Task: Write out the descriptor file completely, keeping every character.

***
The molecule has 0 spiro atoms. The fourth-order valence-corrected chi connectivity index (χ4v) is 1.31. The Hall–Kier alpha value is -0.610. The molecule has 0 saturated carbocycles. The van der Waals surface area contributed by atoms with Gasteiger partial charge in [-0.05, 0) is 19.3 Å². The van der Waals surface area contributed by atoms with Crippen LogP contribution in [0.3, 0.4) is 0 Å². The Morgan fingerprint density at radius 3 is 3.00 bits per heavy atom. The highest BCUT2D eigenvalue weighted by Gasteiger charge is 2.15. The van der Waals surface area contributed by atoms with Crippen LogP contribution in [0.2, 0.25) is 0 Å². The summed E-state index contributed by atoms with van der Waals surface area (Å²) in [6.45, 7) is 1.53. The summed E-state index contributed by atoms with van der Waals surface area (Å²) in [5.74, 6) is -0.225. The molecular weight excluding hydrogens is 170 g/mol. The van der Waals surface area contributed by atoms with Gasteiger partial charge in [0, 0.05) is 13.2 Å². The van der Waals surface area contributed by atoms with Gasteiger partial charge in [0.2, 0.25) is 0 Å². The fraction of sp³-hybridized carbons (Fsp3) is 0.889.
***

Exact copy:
The molecule has 0 spiro atoms. The fourth-order valence-corrected chi connectivity index (χ4v) is 1.31. The Hall–Kier alpha value is -0.610. The molecule has 0 saturated carbocycles. The van der Waals surface area contributed by atoms with Gasteiger partial charge in [-0.05, 0) is 19.3 Å². The van der Waals surface area contributed by atoms with Crippen LogP contribution in [0.3, 0.4) is 0 Å². The Morgan fingerprint density at radius 3 is 3.00 bits per heavy atom. The highest BCUT2D eigenvalue weighted by Gasteiger charge is 2.15. The van der Waals surface area contributed by atoms with Crippen LogP contribution in [0.2, 0.25) is 0 Å². The summed E-state index contributed by atoms with van der Waals surface area (Å²) in [6.45, 7) is 1.53. The summed E-state index contributed by atoms with van der Waals surface area (Å²) in [5.74, 6) is -0.225. The molecular weight excluding hydrogens is 170 g/mol. The van der Waals surface area contributed by atoms with Gasteiger partial charge in [0, 0.05) is 13.2 Å². The van der Waals surface area contributed by atoms with Gasteiger partial charge in [0.2, 0.25) is 0 Å². The fraction of sp³-hybridized carbons (Fsp3) is 0.889.